Grinding my teeth over healthcare

I published earlier this week a post about Katrine standing beside Speaker of the House Nancy Pelosi to talk about the imperfections of our current healthcare system. Imperfection is, of course, an understatement. When people who run small businesses that America so prides itself upon cannot affordably access healthcare, we have a problem. And then there's me.

I work for a large corporation where I have access to decent benefits, including a number of healthcare options. Still, I was reminded at the dentist on Wednesday that even my healthcare is subject to crapiness.

For some odd, odd reason, I scheduled a teeth cleaning at Willamette Dental in Tacoma at 7 a.m. I usually don't wake up for work until 6:30 a.m. (Note to self: Do not schedule a meeting this early again.) To boot, I arrived 10 minutes early and froze my ass off in the car because they didn't unlock the doors until 7 a.m.

There was actually a line of us that marched through when the doors opened. I was third or fourth in line. Who could be so eager to see the dentist?

One of the gentlemen ahead of me, Harry, had a heck of a time getting past the receptionist, Porsche. You can picture what she looked like.

Harry's files had been "randomly audited" and sent to Oregon without his knowledge. A hygienist relieved Porsche to let Harry know that the dentist wouldn't see him without access to his files. As a consolation, Porsche asked him to reschedule. He let her know that he took off the day from work for the appointment. Without a change in tone, Porsche just asked him again when he could reschedule. He reluctantly conceded.

I hate to judge by looks, but you could tell Harry probably doesn't have the opportunity to get into the dentist often, and he got turned away because of an internal process. They didn't bother to let him know in advance that they wouldn't see him because of the circumstance. At face value, this was obviously just poor service. Compliance is compliance, but couldn't they just have faxed copies of his file?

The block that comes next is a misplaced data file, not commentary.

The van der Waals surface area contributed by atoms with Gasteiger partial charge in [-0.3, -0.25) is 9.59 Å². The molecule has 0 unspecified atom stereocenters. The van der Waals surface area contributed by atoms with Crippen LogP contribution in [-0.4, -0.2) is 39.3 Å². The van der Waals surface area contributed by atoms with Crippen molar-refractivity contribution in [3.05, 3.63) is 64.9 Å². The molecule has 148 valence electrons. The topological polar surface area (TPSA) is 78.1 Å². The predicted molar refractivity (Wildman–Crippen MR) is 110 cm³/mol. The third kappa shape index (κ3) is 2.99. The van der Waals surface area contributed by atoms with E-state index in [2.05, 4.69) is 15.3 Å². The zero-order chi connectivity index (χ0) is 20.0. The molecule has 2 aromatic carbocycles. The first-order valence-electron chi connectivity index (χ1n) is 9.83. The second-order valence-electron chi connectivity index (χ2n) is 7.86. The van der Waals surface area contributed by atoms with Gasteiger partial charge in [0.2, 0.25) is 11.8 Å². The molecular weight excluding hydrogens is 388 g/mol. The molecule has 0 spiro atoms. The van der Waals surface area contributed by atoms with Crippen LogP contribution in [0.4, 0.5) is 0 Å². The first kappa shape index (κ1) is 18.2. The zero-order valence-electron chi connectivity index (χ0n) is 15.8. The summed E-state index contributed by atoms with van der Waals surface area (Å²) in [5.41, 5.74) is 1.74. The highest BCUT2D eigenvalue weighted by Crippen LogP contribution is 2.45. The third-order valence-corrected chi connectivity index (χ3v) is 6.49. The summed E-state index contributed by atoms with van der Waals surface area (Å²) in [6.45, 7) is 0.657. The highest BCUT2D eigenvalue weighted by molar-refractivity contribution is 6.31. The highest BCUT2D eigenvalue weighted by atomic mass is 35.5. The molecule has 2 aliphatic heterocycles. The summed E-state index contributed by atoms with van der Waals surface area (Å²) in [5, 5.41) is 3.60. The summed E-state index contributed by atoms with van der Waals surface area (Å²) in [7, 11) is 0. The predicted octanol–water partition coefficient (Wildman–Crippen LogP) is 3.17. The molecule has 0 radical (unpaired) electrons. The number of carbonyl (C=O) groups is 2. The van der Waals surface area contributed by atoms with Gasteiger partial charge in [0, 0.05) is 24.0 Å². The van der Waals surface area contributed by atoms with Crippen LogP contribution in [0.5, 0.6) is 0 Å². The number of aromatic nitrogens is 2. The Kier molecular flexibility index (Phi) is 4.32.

Harry left, and I was called to meet the St. Peter of Tacoma's Willamette Dental office, Porsche. She had a fate for me, too.

Rewind: Several weeks ago I actually called my insurance provider to identify Willamette Dental as in-network (i.e. accessible and covered). I thanked the insurance operator, hung up and called Willamette's operator line to schedule the appointment. I knew the care wouldn't be amazing when the the Willamette operator asked me which state I was in. I felt like I was calling Dell customer support.

Neither the insurance operator or the Willamette operator let me know that I needed to go online and change my preferred dental provider before the appointment. Porsche, in her wisdom, did.

She looked at my insurance card and said, "Nope. We'll have to reschedule. We're not the preferred dental provider. It says Gentle Dental is."

"Well, Gentle Dental wasn't so gentle, and that's why I'm here," I replied.

She wouldn't let me past the pearly gates. I asked if I could call my insurance company or use her computer to make the change. She declined and said I should just call from home because the system didn't work in real time. If I'm the person with authority to make the change, it's sort of obnoxious that I couldn't make the change when I was at the physical location of the service.

Frankly, at 7:10 a.m., after hearing Harry's story and watching his rejection, after waiting in my car for 10 minutes...

I was sick of this shit.

I stormed out. I wasn't rescheduling. I was changing my dental plan with my company, and that's what I did the next day. My teeth will have to suffer the holidays, and I'll be able to choose a different dentist on Jan. 2, 2010.

Personally, I'm for a public option to compete with private health care options. After experiences like this, I'm not concerned about lower quality of health care. It's already here. Trust me, when you can't get access to care when you're insured because of bureaucracies, something needs to change. Health care, across medical, dental and vision is conglomerating like media and so whether or not government creates a massive health care program, "private" companies already are.

We already have public options for other industries to compete with private companies. Think public schools vs. private schools. Think home insurance. I was happy to have an FHA option, otherwise I wouldn't have bought a house. I'm sure a lot of people would like to have access to affordable health care insurance, so I hope a public option passes.

To flip an argument on its head, maybe the public option will actually push the quality of the private sector. I hope this all happens soon because I'll likely have another dentist appointment in early 2010.